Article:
An ethnography of English football fansCans, cops and carnivals
Series: New Ethnographies
Subject Area: Sociology
BIC Category: Physical anthropology & ethnography
Published: July 2012
234 x 156 mm
Publisher: Manchester University Press
This book is an ethnographic account of English football fans, based upon sixteen years' of participant observation. The author identifies a distinct sub-culture of supporter – the ‘carnival fan’ – who dominated the travelling support of the three teams observed - Manchester United, Blackpool and the England National Team. This accessible account follows these groups home and abroad, describing their interpretations, motivations and behaviour and challenging a number of the myths about ‘hooliganism’ and crowd control.
The text will be of value to anyone studying, researching or interested in ethnographic modes of enquiry or the behaviour of football fans. In particular it will be of value to anyone involved in the academic disciplines of policing, criminal justice, sociology, criminology, sports studies and research methods. It also makes recommendations for the management of football crowds that will be of use to practitioners involved in policing, crowd control and event management.
2. Ethnography: theory, method and practice
3. The football carnival
4. Identity and expression
5. Fans or hooligans?
6. Authority and social control
7. Alcohol and the effectiveness of alcohol controls
8. Attitudes to gender, sexuality, race and disability
9. The impact of technology
"...Pearson has provided us with a much needed fresh perspective on football fan research. It should become a leading text in the field. There are three excellent participation observation studies presented here, all conducted by the author, from a period of fifteen years of fieldwork."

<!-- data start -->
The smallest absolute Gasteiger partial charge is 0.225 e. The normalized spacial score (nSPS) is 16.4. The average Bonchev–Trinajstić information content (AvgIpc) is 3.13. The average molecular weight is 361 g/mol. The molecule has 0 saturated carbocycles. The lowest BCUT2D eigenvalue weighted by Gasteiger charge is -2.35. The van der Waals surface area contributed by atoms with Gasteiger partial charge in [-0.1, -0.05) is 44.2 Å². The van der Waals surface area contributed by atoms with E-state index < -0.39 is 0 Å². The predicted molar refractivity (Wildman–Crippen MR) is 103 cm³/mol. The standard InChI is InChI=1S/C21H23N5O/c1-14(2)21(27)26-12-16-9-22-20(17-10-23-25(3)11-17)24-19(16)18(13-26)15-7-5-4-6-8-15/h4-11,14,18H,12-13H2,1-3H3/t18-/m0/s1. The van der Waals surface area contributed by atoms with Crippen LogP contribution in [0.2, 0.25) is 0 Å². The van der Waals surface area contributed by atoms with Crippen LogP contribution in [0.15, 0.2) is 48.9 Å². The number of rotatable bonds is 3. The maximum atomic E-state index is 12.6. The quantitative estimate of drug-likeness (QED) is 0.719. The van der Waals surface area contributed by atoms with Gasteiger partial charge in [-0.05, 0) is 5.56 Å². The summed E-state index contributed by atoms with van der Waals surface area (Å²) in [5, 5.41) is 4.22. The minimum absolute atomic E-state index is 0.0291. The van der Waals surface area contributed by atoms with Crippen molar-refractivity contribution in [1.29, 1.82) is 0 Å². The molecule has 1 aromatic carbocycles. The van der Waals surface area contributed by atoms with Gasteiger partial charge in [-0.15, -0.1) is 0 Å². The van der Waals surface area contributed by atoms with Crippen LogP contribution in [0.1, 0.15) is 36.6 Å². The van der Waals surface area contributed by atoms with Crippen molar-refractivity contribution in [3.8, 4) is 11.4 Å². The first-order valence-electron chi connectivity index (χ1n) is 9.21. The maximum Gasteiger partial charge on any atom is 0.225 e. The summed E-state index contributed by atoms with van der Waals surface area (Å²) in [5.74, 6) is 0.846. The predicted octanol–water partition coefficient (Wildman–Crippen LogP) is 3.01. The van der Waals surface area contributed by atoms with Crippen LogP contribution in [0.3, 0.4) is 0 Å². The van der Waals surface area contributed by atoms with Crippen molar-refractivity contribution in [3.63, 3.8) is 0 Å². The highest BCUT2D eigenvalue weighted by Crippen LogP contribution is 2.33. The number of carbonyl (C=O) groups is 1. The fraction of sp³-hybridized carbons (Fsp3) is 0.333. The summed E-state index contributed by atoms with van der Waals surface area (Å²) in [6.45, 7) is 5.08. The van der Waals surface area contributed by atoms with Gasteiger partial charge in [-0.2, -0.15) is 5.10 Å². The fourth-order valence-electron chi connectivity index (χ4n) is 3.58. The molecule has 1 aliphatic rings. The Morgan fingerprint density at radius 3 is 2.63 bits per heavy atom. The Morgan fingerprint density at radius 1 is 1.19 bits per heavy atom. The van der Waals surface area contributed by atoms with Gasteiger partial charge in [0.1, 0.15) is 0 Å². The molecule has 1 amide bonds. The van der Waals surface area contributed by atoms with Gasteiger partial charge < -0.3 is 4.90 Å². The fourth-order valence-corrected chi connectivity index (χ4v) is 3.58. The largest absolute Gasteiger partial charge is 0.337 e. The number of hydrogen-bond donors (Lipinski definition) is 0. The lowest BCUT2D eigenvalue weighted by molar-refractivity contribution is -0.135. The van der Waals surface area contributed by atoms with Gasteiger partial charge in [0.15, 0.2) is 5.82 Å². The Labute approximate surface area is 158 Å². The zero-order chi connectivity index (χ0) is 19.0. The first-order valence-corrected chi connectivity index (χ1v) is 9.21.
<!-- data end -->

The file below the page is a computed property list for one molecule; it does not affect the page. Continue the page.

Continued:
"The book is outstanding."
"It is a subtle, engaging account of the interaction of fans who sometimes become involved in what the media call 'football hooliganism'..."
"... we should be eternally grateful that Geoff Pearson did the hard yards and embedded himself within these fan groups for so long and produced such an accessible, thoughtful and innovative book." Geoff Pearson's recently published 'Cans, Cops and Carnivals' is an academic study that deserves to become the definitive work on modern English football fan culture. In-depth 'participant observation' over a sixteen year period, the book challenges so-called common-sense notions of hooliganism and the crowd control responses in an effective and thought-provoking way. Pearson has invested sixteen years of research at various sites and from different positions in order to come up with a fascinating, readable yet also thoroughly academic - in the best sense of the word! - account of English football fans.
There is more to be said about this book which is certain to become a classic within a short time. It is a hope as well that many will follow the footsteps of the author and really do immerse themselves and produce such thick and illuminating ethnographic accounts. For the time being, sport sociologists, ethnographers, social scientists with an interest in either football or the issue of fandom, but also football fans, local authorities and even policy makers are recommended to go and get this excellent book. An ethnography of English football fans is an extremely thorough ethnography of football fans, describing their motivations and behaviour. It will be of great importance to anyone interested in the behaviour of football fans and in management of football crowds.
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